Are there inequalities in access to planned care? If so, what are they? Which groups ‘gain’ and which groups suffer? And what could be done to address any inequalities? In pursuing their objective of reducing inequalities, what could Integrated Care Systems (ICSs) do? What strategies and approaches are likely to be successful?
Our research, published in the Lancet Regional Health Europe, highlights substantial inequities in access to elective hip replacement surgery. We found no evidence that these inequities reduced between 2006 and 2016.
UPDATE 10th August: Now including briefing note for Integrated Care Boards on legal duties in respect of reducing inequalities.
This report guides ICBs through the process.
The Midlands Decision Support Network in association with The Strategy Unit hosted INSIGHT 2021 our annual festival of learning and sharing events for the NHS, local government and other partners across health and care (4th – 15th October).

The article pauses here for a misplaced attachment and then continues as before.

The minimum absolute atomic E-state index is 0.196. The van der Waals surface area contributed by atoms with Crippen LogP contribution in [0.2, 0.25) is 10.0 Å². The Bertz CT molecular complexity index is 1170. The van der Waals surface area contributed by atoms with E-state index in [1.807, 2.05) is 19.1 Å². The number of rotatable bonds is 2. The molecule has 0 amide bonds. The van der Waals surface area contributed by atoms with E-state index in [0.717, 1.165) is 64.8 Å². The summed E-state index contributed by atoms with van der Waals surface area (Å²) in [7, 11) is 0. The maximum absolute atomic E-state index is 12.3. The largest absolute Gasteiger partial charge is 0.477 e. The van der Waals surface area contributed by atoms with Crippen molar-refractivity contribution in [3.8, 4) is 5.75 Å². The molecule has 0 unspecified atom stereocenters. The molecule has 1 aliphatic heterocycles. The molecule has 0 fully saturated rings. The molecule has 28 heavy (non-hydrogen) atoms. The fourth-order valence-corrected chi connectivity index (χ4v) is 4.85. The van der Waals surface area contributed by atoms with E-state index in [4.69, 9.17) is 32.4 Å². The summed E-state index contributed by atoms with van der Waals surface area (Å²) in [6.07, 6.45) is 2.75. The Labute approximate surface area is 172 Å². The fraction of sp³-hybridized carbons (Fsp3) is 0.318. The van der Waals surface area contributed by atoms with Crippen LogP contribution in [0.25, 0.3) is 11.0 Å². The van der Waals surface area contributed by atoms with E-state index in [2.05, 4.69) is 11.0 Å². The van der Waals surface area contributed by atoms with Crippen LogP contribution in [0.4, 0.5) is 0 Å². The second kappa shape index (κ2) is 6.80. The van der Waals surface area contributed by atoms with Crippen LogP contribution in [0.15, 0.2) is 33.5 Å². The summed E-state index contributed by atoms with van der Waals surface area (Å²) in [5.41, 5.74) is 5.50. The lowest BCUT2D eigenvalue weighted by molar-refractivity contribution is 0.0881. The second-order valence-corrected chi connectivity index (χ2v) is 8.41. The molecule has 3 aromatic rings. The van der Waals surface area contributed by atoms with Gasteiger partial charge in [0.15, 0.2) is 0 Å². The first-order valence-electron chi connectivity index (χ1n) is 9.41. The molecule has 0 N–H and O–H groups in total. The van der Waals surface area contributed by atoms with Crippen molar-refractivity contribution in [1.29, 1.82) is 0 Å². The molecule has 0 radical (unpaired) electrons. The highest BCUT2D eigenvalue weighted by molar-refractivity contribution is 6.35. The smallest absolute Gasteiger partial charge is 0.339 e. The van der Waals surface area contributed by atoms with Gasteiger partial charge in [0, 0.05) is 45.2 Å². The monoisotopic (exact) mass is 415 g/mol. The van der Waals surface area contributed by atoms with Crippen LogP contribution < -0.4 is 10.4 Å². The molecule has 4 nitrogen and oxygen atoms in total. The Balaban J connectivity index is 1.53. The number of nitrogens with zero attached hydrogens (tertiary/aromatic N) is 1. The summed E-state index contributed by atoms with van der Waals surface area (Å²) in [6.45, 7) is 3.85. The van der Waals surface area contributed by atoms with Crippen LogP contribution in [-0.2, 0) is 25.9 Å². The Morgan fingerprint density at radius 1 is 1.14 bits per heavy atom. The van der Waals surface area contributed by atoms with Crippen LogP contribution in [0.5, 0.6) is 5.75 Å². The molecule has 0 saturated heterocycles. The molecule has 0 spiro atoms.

Strategy Unit analysis published showing changes in use of emergency departments under lockdown
28th January 2021
We know that patterns of access to healthcare have changed during the pandemic. We know this will affect people’s health. And we also know that this will be unevenly felt. The more precisely we can analyse these problems, the better our ability to respond appropriately.
Our analysis of access to emergency departments (ED) during ‘Lockdown 1’ contributes to this evidence base. It shows that there was a radical fall in activity, but that this was concentrated in specific ethnic, age and diagnostic groups.
We are delighted to announce our partnership with Ipsos MORI, a leader in social research and evaluation.